Not infrequently I have described my interest in the dates at which the New Testament texts were composed as the expression of a neurotic compulsion. There is probably some truth to that, perhaps even much truth. Indeed, sometimes when I labour upon the minutiae of the data I can feel Leo Strauss' words against "pain-loving antiquarianism" rattling around in my head. But the truth is that there is more than just neurosis going on, and that precisely because--despite my ironic self-deprecation (a Canadian vice that personally I think makes us quite endearing)--I am in fact driven by more than an antiquarian impulse. As I reflect upon my own work, I increasingly realize that at the heart of my scholarly endeavours is an effort to overcome what I have in print described as the "rupture hypothesis," i.e. the hypothesis that between Second Temple Judaism and the church stands an unbridgeable chasm. Actually, there are in this hypothesis two chasms, two ruptures, such that it should perhaps be better described as the hypothesis of double rupture. The first rupture is typically situated somewhere between Judaism and Jesus (Jesus himself is often identified as the party responsible, although sometimes the Baptist comes under indictment), the second somewhere between Jesus and the church (here Paul is often trotted into the dock). Within biblical studies, these ruptures are conceptualized in various ways, all of which tend in their turn to reveal unhealed biases. Sometimes these ruptures are conceptualized in terms of a contradiction between Jewish law and Christian grace (here we confront lingering but theologically and empirically dubious suspicions that anyone who thinks legally cannot experience divine favour, and that if such a person does experience divine favour such a person will ipso facto cease and desist their legal thinking); other times it is conceptualized in terms of a contradiction between Semitic monotheism and Hellenistic theology (here we confront pernicious yet facile narratives about the Hellenization of Christianity); still other times it is conceptualized in terms of a contradiction between spontaneous charisma and sterile institution (here we confront a whole series of hard-to-kill suppositions regarding the incompatibility of spirituality and routine). But ultimately the identification of such conceptions and generally-correlated biases is not what overturns the rupture hypothesis, no matter how salutary such identification might be. Rather, what overturns the rupture hypothesis is the relevant data. And the relevant data puts to the lie this hypothesis of the double rupture. Quite simply, the data clearly demonstrates that Jesus and his followers were fully grounded in Judaism, and it equally demonstrates that the church is fully a consequence of the operations carried out by Jesus and his first followers. Modern historiography can finally apprehend this dual reality because modern historiography has developed the capacity to conceptualize change with continuity ("continuity with change" being what I would consider to be a succinct definition of development).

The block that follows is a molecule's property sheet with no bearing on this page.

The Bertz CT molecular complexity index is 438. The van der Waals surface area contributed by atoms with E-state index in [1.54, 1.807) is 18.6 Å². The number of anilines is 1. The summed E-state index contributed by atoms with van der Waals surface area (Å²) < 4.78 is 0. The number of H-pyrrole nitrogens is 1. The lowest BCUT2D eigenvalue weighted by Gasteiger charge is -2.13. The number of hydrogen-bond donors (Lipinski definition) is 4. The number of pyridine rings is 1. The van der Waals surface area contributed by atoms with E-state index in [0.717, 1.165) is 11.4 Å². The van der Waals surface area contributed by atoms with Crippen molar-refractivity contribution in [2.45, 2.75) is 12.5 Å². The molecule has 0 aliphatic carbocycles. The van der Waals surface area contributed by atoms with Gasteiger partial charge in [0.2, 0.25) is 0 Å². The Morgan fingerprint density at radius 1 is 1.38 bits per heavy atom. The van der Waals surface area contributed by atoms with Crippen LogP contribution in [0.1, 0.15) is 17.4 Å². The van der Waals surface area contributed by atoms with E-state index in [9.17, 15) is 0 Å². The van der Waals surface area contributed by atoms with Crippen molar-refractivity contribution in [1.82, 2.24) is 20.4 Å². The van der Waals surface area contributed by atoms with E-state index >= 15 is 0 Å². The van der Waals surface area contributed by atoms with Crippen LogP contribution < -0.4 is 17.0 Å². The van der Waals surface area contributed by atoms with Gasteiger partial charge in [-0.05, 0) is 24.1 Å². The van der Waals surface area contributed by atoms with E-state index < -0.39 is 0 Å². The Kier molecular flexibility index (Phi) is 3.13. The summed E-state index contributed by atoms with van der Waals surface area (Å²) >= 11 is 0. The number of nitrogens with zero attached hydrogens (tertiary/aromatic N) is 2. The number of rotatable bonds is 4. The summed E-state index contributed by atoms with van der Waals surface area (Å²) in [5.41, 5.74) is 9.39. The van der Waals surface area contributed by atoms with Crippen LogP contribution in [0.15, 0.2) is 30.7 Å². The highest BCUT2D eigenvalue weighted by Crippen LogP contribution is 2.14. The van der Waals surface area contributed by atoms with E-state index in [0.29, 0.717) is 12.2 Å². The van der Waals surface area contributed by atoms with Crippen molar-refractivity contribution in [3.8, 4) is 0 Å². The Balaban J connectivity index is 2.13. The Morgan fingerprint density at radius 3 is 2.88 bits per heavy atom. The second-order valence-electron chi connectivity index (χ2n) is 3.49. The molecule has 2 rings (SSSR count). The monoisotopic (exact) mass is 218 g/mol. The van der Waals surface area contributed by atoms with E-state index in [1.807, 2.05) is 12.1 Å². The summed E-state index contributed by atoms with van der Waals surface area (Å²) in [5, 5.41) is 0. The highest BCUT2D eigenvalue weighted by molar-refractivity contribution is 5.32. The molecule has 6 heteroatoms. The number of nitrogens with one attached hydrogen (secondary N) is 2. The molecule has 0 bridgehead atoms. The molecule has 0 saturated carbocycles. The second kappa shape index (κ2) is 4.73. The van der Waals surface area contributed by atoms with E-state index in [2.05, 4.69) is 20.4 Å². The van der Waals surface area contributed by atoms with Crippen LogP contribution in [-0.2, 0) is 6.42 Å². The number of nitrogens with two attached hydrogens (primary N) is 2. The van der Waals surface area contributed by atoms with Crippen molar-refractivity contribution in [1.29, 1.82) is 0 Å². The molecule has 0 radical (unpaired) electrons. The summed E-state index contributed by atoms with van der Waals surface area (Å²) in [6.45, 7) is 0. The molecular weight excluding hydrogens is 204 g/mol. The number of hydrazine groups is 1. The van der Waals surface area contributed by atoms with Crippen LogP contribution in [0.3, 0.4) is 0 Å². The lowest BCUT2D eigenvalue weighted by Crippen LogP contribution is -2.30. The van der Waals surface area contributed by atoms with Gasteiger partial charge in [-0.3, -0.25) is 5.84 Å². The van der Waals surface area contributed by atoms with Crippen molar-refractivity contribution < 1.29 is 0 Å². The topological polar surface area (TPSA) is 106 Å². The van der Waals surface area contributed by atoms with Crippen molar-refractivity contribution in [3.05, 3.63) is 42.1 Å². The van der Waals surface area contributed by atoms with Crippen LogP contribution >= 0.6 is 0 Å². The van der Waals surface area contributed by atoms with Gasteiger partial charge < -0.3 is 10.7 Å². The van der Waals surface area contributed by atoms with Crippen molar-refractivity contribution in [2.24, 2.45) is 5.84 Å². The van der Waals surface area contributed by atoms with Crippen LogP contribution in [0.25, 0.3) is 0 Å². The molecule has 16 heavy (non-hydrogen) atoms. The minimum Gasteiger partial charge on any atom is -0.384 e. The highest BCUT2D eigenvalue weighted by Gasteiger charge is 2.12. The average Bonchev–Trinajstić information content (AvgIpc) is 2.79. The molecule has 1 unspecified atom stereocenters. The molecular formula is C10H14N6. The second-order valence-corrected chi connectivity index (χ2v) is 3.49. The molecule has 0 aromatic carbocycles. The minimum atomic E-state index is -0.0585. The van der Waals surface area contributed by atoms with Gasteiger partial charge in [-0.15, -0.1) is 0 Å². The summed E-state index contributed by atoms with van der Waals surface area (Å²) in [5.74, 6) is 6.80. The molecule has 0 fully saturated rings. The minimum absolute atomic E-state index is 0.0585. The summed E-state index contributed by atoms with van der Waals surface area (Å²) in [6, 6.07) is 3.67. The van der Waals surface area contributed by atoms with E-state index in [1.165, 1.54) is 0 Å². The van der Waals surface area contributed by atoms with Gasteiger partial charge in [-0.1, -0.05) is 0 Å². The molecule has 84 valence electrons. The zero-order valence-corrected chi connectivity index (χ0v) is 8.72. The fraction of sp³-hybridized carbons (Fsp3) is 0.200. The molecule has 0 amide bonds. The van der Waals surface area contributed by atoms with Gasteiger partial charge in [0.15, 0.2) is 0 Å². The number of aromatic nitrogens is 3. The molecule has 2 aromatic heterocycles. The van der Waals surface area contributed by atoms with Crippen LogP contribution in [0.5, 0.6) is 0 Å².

So, how does chronology relate to this? I would argue that a lower chronology (i.e. one that tends to date the New Testament texts earlier than the consensus dates) bridges the putative ruptures more readily than any other. The earlier that the earliest extant Christian texts were written, the more plausible it is to identify them as fully Jewish. At the same time, the earlier that the earliest extant Christian texts were written, then the earlier that we can situate the specifically Christian developments evident therein. Put more synthetically: insofar as the most foundational Christian developments occurred while Christianity was most fully within the bosom of Judaism, we are able to more fully and clearly conceive the relationship between Judaism and Christianity as one that entails continuity with change. Of course, this is not an argument for a lower chronology. Such an argument can only be advanced by diligently--in a pain-staking if not pain-loving fashion--sifting through the relevant data. But if such an empirical argument grounded in the data is advanced, and if we judge said argument to be a reasonable hypothesis, and if we find that as a consequence we can more readily build a narrative that more fully appreciates the simultaneously Jewish and Christian character of these texts and the persons responsible for their creation, then barring biases that distort our understanding we should in fact be quite happy to welcome the consequent advance in our knowledge.
N.B. No, the early Christians probably did not regularly describe themselves as "Christians" during that era. Certainly, if they did, that self-description seems to have registered little in our extant data (although one must be wary of the naive supposition that the term could not have been current prior to its first extant use, a supposition that fundamentally seems to confuse knowing with looking). But in any case, as I am not talking about their own self-definition but rather our retrospective understanding of their development, this is a matter which simply does not matter. The decision to refer heuristically to these persons as "Christians" is quite different from and in no way implies the judgment that they referred to themselves as such.